After more than half a century of existence of international Human Rights regimes, a differential degree of protection is still received by the so-called economic and social rights, when compared to the ones named civil and political. However, this article aims to show that certain strategies used within the IAHRS have proved to be relatively successful for granting judiciable character to economic and social rights. Moreover, the paper discusses alternative paths that could be tried in order to obtain an improved judicial protection for these rights within The Americas.

Keener, S. R. and Vasquez, J. (2008) ‘A Life Worth Living: Enforcement of the Right to Health through the Right to Life in the Inter-American Court of Human Rights’, Columbia Human Rights Law Review, vol. 40, pp. 595-599.

The right to life and the right to health are converging in the Inter-American Court’s protection of a “dignified life”. This article begins with a brief description of the struggle to obtain recognition and adequate enforcement of the right to health, and with a definition of essential elements of the right to health. The body of the article examines three recent court decisions showing how the “right to a dignified life” closely resembles the right to health and how this development creates a new enforcement mechanism for the right to health in the Inter-American system. The last section proposes a working standard for identifying violations of the right to a dignified life based on the court’s jurisprudence and policy considerations. In the end, this right has become a vehicle to protect the right to health or at least many elements of the right to health and at the same time strengthens the notion of access to healthcare as a human right.

MacKay, F. (2002) A Guide to Indigenous Peoples’ Rights in the Inter-American Human Rights System, Forest Peoples Programme and IWGIA.

This guide includes summaries of relevant cases and judgments on the rights of indigenous people that have already passed through the system or ones that are in progress are also included. These cases and judgments provide show how the system deals with Indigenous rights and provide concrete examples of how a case can be moved through the system as a way of illustrating some of the points made in the section on how to submit a petition. The guide also sets out in detail how the Inter-American human rights system works, summarising what rights are protected, with a focus on those of particular importance to Indigenous peoples. It also provides detailed guidance on how to submit petitions to the Commission.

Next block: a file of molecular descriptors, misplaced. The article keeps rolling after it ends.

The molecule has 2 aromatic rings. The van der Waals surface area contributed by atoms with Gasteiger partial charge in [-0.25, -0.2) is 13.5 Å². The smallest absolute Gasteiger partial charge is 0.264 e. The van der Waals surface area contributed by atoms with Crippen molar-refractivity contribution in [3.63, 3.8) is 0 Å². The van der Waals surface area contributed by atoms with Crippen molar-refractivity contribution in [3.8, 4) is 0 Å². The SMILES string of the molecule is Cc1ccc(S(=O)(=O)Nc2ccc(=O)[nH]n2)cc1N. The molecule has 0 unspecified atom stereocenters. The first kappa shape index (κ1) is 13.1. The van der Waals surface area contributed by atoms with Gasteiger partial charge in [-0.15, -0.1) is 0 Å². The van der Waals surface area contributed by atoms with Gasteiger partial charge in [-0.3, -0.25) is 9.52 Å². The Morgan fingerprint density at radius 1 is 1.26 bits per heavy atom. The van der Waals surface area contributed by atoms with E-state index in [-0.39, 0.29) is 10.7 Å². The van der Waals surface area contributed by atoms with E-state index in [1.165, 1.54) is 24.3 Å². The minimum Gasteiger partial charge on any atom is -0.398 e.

Mendez, J. E and Vivanco, J. M. (1990), ‘Disappearances and the Inter-American Court: reflections on a litigation experience’, Hamline Law Review vol. 13, pp. 507-578.

This article, written shortly after the Court reached its first verdicts on cases of forced disappearances in Latin America, provides one of the earliest detailed examinations of such violations in the region. It aimed to move forward the critical debate on this phenomenon by examining not only what had already been accomplished, but also on the future steps necessary to completely abolish the practice of forced disappearance in the Americas.

Meyer, M. K. (1999), ‘Negotiating international norms: The inter-American commission of women and the convention on violence against women’, in Meyer, M.K. and Elisabeth Prügl, E. (eds.), Gender Politics in Global Governance, Oxford: Rowman & Littlefield Publishers, pp. 58-71.

This article traces the historical and contemporary role of the Inter-American Commission of Women in negotiating international norms aimed at defining and securing women’s rights in the Americas. It outlines the specific work the commission carried out in negotiating the Convention on Violence against Women, which has been in force since 1995, and it examines the innovative international norms found in the convention. It shows that, despite problems of public obscurity and state resistances to change, the commission has pressed governments from the international level to address and improve women’s rights. Combined with a growing women’s movement at the grass roots level in the Americas, the governments of the region are now having to take real steps to combat violence against women.

Mooney, M. (2007) ‘How the Organization of American States Took the Lead: The Development of Indigenous Peoples’ Rights in the Americas’, American Indian Law Review vol. 31, pp. 553-571.

This essay argues that the OAS has made a progressive shift to a new conception of human rights, which acknowledges that indigenous people have third generation collective rights and that these rights do no inherently conflict with first and second generation rights of individuals. In order to fully explain this conclusion, the essay begins by addressing the adoption of the individual rights based system, the progression from first to third generation human rights and the beginning of the OAS’ transition to recognising the collective rights of indigenous peoples. Finally, case examples are used to examine how the unique political and cultural situation in Latin America, as well as the changing international system and the personalities of decision makers in the Commission and the Court, have fostered this transition.